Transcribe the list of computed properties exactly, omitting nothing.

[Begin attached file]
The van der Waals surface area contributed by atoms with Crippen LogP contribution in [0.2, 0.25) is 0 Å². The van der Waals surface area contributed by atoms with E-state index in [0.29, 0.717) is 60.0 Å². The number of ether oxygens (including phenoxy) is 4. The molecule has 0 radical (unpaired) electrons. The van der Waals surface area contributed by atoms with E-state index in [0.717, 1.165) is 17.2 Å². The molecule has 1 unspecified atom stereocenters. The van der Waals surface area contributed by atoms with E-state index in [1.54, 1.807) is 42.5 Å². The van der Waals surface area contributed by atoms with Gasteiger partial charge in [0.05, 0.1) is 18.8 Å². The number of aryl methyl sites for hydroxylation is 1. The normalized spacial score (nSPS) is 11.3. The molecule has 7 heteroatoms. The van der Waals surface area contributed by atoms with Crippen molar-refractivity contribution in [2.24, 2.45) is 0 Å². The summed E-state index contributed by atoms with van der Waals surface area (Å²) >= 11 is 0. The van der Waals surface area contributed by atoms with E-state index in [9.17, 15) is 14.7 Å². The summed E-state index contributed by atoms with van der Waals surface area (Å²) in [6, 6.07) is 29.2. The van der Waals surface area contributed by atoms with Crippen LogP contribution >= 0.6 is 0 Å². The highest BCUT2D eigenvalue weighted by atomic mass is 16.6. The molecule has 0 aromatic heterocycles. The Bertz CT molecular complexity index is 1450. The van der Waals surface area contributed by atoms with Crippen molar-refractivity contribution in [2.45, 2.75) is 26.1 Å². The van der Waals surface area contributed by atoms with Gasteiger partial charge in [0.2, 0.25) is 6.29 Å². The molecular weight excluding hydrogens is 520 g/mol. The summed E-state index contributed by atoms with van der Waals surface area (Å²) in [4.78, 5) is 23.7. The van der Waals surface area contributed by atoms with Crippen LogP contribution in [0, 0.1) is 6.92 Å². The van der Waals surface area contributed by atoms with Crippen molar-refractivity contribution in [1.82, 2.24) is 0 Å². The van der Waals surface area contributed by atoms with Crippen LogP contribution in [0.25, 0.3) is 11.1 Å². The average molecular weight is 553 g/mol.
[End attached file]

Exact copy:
The van der Waals surface area contributed by atoms with Crippen LogP contribution in [0.2, 0.25) is 0 Å². The van der Waals surface area contributed by atoms with E-state index in [0.29, 0.717) is 60.0 Å². The number of ether oxygens (including phenoxy) is 4. The molecule has 0 radical (unpaired) electrons. The van der Waals surface area contributed by atoms with E-state index in [0.717, 1.165) is 17.2 Å². The molecule has 1 unspecified atom stereocenters. The van der Waals surface area contributed by atoms with E-state index in [1.54, 1.807) is 42.5 Å². The van der Waals surface area contributed by atoms with Gasteiger partial charge in [0.05, 0.1) is 18.8 Å². The number of aryl methyl sites for hydroxylation is 1. The normalized spacial score (nSPS) is 11.3. The molecule has 7 heteroatoms. The van der Waals surface area contributed by atoms with Crippen molar-refractivity contribution in [2.24, 2.45) is 0 Å². The summed E-state index contributed by atoms with van der Waals surface area (Å²) >= 11 is 0. The van der Waals surface area contributed by atoms with E-state index in [9.17, 15) is 14.7 Å². The summed E-state index contributed by atoms with van der Waals surface area (Å²) in [6, 6.07) is 29.2. The van der Waals surface area contributed by atoms with Crippen LogP contribution >= 0.6 is 0 Å². The highest BCUT2D eigenvalue weighted by atomic mass is 16.6. The molecule has 0 aromatic heterocycles. The Bertz CT molecular complexity index is 1450. The van der Waals surface area contributed by atoms with Crippen molar-refractivity contribution in [2.45, 2.75) is 26.1 Å². The van der Waals surface area contributed by atoms with Gasteiger partial charge in [0.2, 0.25) is 6.29 Å². The molecular weight excluding hydrogens is 520 g/mol. The summed E-state index contributed by atoms with van der Waals surface area (Å²) in [4.78, 5) is 23.7. The van der Waals surface area contributed by atoms with Crippen LogP contribution in [0, 0.1) is 6.92 Å². The van der Waals surface area contributed by atoms with Crippen molar-refractivity contribution in [1.82, 2.24) is 0 Å². The van der Waals surface area contributed by atoms with Crippen LogP contribution in [0.25, 0.3) is 11.1 Å². The average molecular weight is 553 g/mol.